Hi Jeanie, In doing an online search for the meaning of psyche in relation to soul and  Self, I googled your blog and saw that you posted recently…nice to have you  back! If you have a moment, can you clarify for me or refer me to a specific  post? As well, I’ve come across two books I really like: “Falling Upward” by Richard  Rohr and “The Light Inside the Dark” by John Tarrant…have you read them?

Dear Bett,
This is a tough one that has stumped the brightest minds throughout the ages.  I don’t know the answer, but I can tell you what I think I think at this moment!

Self: For me, Self is the central archetype of the human “mind” (another difficult term to describe). It encompasses everything about my personhood and distills it into my core desire to evolve, to transcend my human limitations and connect with the Grand Mystery. Jung called this compelling and wonder-filling form of energy our God-image. IT’s what tells us there is something “more” beyond what our puny egos can possibly know, and IT causes us to want to unite with IT.

Soul: Right now I see Soul as my unique essence, one small, but valuable and ongoing part of the Grand Mystery. My body is a physical manifestation of this very real, but invisible entity we call the soul. My soul has a unique contribution to make to physical life, and it will continue to exist, as does every form of energy, after it leaves my physical body.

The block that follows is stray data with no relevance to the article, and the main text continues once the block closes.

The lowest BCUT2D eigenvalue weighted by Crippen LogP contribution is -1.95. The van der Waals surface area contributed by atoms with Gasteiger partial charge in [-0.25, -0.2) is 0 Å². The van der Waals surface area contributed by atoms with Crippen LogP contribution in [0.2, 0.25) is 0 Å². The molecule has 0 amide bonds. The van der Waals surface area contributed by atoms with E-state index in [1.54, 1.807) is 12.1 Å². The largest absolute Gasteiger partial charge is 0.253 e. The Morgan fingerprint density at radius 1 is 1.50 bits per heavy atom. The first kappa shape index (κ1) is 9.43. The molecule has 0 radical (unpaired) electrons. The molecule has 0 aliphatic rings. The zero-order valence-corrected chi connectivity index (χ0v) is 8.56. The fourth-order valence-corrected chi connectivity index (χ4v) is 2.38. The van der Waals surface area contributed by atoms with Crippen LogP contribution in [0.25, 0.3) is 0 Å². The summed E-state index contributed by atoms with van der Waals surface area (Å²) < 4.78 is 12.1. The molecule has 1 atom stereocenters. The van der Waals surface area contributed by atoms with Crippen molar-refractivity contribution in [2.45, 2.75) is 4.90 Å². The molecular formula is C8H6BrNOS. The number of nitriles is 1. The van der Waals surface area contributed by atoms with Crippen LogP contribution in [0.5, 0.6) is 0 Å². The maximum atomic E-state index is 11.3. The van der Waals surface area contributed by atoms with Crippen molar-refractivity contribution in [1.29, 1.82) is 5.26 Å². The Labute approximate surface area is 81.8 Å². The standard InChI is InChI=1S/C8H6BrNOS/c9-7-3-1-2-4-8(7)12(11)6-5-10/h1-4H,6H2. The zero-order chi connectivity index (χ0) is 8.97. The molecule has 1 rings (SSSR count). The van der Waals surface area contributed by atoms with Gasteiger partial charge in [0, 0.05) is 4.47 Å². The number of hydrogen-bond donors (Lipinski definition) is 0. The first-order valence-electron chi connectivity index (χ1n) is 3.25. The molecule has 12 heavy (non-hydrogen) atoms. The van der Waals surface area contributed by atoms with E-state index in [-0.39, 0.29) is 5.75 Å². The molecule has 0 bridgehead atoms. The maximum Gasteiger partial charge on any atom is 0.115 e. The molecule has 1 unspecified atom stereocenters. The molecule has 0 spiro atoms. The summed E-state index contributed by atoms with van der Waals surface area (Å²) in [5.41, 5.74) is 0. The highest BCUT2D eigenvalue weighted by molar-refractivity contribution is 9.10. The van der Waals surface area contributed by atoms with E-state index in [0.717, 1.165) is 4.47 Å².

Psyche: Psyche has long been considered another name for Soul. In Greek myth, the soul’s journey through life was personified in the human woman Psyche who, through her love for the God Eros (Love), was transformed into a Goddess.  If I had to make a distinction between Psyche and Soul, it would be that Psyche is the aspects of the Soul that are accessible to humans through our study of psychology and the human personality.

These are fine distinctions that are by no means utterly clear. At least not to me. There are times when I use all three terms interchangeably, depending on the particular manifestation I’m talking about:  archetypal reality (Self), physical/spiritual essence (Soul), or personality (Psyche). Three in one.  Hmmmm…..   Sounds familiar.

Thank you for this wonderful question.  I hope I’ve answered it adequately for you.  Thanks also for the book recommendations.  I haven’t read either one, but will check them out.

Blessings,
Jeanie

You can find Healing the Sacred Divide at this Amazon link and at Larson Publications, Inc.

 

The Sacred Laws of Psyche December 18, 2012

The inner universe

The inner universe

The inner universe of the mind is, like the physical world, a living organism that functions according to natural laws.  Deciphering them has been the work of holy fools, for who can presume to understand the sacred inner workings of creation? Yet we do try to understand these autonomous patterns of energy (archetypes) in our individual minds (the psyche) and in the mystery of the One Mind beyond ordinary consciousness (the psychoid) because we feel their profound influence.

Our brains know two languages: logic and imagination. Separately, each has limits, but an individual who respects both can make brilliant inroads into these mysteries. Einstein was one such person. He said, “Logic will take you from A to B.  Imagination will take you everywhere.”